Martial Arts Illustrated Column 'Learning Curves' - Part 7


By Lakhvinder S. Madahar


This month it’s only right to begin with a tribute to one of the best known martial arts champion/movie star of our times – Jim Kelly.


Along with millions of other martial arts fans, I grew up watching him in the all-time martial arts classic ‘Enter the Dragon’ then in his own starring roles in ‘Black Belt Jones’, ‘Three the Hard Way’ plus many more., etc. He was a positive influence on our earlier years in training.


It was a shock to learn about his death vis a Facebook post from Ron Van Cliff (martial artist and actor) and it was unexpected as he looked really fit and healthy in the recent Youtube videos.


 Jim Kelly died from cancer on 29th June 2013 – condolences to his family – may he rest in peace.


 In part six of ‘Learning Curves’ I briefly touched upon developing attributes in the martial arts. If you aspire to be a well-rounded martial arts athlete, then the development of attributes are essential. Paul Vunak’s article on attribute development had a huge influence on my training back in the early 1980’s.


“You cannot open a book without learning something” - Confucius


The article made me realise that developing the attributes are just as important as developing the techniques in my chosen arts, hence I re- arranged my workouts in favour of developing the attributes as it’s the other side of the coin and fights are not won by technique alone.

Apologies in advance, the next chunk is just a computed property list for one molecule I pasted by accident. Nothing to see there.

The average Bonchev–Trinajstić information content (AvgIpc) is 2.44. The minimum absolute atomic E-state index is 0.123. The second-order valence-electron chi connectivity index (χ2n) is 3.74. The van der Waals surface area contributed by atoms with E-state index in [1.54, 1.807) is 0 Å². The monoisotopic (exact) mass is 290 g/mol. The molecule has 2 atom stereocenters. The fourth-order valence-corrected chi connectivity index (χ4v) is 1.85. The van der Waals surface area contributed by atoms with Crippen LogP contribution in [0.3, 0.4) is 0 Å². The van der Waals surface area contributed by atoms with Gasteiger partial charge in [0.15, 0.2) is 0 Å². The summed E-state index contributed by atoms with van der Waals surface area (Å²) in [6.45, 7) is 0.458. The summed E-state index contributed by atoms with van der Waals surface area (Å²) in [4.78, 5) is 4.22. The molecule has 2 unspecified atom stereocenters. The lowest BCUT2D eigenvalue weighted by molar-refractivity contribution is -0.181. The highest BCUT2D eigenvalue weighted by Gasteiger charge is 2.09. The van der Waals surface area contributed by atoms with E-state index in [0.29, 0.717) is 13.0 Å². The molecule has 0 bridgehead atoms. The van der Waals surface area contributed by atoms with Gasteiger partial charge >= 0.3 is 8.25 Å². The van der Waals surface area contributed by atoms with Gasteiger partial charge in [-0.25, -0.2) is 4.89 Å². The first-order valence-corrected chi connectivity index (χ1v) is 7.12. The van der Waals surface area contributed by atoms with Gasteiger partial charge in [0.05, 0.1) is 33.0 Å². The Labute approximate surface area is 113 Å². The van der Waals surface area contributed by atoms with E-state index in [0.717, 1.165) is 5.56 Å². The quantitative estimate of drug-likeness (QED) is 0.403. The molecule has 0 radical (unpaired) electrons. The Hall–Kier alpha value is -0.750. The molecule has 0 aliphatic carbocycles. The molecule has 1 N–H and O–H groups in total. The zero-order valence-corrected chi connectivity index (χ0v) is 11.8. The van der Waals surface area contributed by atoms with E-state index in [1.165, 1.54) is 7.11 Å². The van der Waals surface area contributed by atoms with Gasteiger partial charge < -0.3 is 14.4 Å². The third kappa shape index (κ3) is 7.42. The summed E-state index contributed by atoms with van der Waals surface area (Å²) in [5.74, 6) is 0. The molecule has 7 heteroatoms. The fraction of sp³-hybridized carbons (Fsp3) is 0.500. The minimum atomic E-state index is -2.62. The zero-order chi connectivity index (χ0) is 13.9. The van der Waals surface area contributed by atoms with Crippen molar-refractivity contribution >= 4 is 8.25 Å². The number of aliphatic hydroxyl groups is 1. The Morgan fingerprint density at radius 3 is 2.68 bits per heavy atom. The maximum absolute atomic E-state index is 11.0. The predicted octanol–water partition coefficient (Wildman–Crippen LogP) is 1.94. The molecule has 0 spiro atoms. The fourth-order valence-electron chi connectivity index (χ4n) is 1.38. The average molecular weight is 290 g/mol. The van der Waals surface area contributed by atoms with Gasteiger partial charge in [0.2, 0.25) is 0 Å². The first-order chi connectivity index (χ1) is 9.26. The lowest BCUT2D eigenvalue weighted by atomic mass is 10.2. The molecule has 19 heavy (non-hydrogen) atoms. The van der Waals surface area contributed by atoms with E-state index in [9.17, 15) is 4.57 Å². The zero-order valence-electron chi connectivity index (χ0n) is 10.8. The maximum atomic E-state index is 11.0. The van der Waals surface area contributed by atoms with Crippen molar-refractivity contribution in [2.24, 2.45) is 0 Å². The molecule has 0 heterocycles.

If fights are simply won by technique then the fighters with the greater number of techniques would win all the time.  I refer to this point in my classes quite often. I ask: “Now suppose: student -‘A’ knows one hundred moves and student  ‘B’ knows one hundred and one. Does this mean student ‘B’ will always be the victor over student A, just because he/she can do an extra move?”


It’s always interesting to see the response from the newer members of our academy - always quality over quantity!


“I fear not the man who has practiced 10,000 kicks once, but I fear the man who has practiced one kick 10,000 times”. – Bruce lee



I’ve had a couple of emails last month asking for more information, plus my own students have shown an increased interest in developing their own attributes to a higher level, so it’s only right for me to expand on it a little.


In all fairness, the subject of developing attributes in the martial arts could possibly fill a couple of issues of this magazine! But since that’s not possible, I’ll go through one or two each month.


Here is Paul Vuank’s all-important list once again, it has helped me improve my martial art skills and I’m sure it can help others too.


 Awareness- To see the opponent’s intentions.